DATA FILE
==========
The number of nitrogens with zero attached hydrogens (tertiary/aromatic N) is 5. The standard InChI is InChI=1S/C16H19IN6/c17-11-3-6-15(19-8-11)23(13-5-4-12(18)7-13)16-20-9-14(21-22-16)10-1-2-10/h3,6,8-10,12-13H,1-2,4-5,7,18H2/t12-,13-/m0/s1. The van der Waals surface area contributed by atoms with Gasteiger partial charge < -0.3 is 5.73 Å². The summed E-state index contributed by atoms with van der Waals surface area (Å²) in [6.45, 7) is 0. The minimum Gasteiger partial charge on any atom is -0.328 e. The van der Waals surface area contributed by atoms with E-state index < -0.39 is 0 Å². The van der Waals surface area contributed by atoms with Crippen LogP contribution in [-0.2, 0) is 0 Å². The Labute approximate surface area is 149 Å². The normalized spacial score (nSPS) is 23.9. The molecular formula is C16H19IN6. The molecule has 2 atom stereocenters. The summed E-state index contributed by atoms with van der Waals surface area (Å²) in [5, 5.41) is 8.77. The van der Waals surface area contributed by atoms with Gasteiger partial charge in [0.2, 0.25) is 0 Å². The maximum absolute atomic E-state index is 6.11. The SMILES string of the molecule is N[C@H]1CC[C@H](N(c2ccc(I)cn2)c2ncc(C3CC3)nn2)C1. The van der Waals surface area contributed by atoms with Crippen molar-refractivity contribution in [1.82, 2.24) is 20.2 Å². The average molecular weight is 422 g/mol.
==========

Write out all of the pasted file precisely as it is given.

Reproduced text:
The number of nitrogens with zero attached hydrogens (tertiary/aromatic N) is 5. The standard InChI is InChI=1S/C16H19IN6/c17-11-3-6-15(19-8-11)23(13-5-4-12(18)7-13)16-20-9-14(21-22-16)10-1-2-10/h3,6,8-10,12-13H,1-2,4-5,7,18H2/t12-,13-/m0/s1. The van der Waals surface area contributed by atoms with Gasteiger partial charge < -0.3 is 5.73 Å². The summed E-state index contributed by atoms with van der Waals surface area (Å²) in [6.45, 7) is 0. The minimum Gasteiger partial charge on any atom is -0.328 e. The van der Waals surface area contributed by atoms with E-state index < -0.39 is 0 Å². The van der Waals surface area contributed by atoms with Crippen LogP contribution in [-0.2, 0) is 0 Å². The Labute approximate surface area is 149 Å². The normalized spacial score (nSPS) is 23.9. The molecular formula is C16H19IN6. The molecule has 2 atom stereocenters. The summed E-state index contributed by atoms with van der Waals surface area (Å²) in [5, 5.41) is 8.77. The van der Waals surface area contributed by atoms with Gasteiger partial charge in [0.2, 0.25) is 0 Å². The maximum absolute atomic E-state index is 6.11. The SMILES string of the molecule is N[C@H]1CC[C@H](N(c2ccc(I)cn2)c2ncc(C3CC3)nn2)C1. The van der Waals surface area contributed by atoms with Crippen molar-refractivity contribution in [1.82, 2.24) is 20.2 Å². The average molecular weight is 422 g/mol.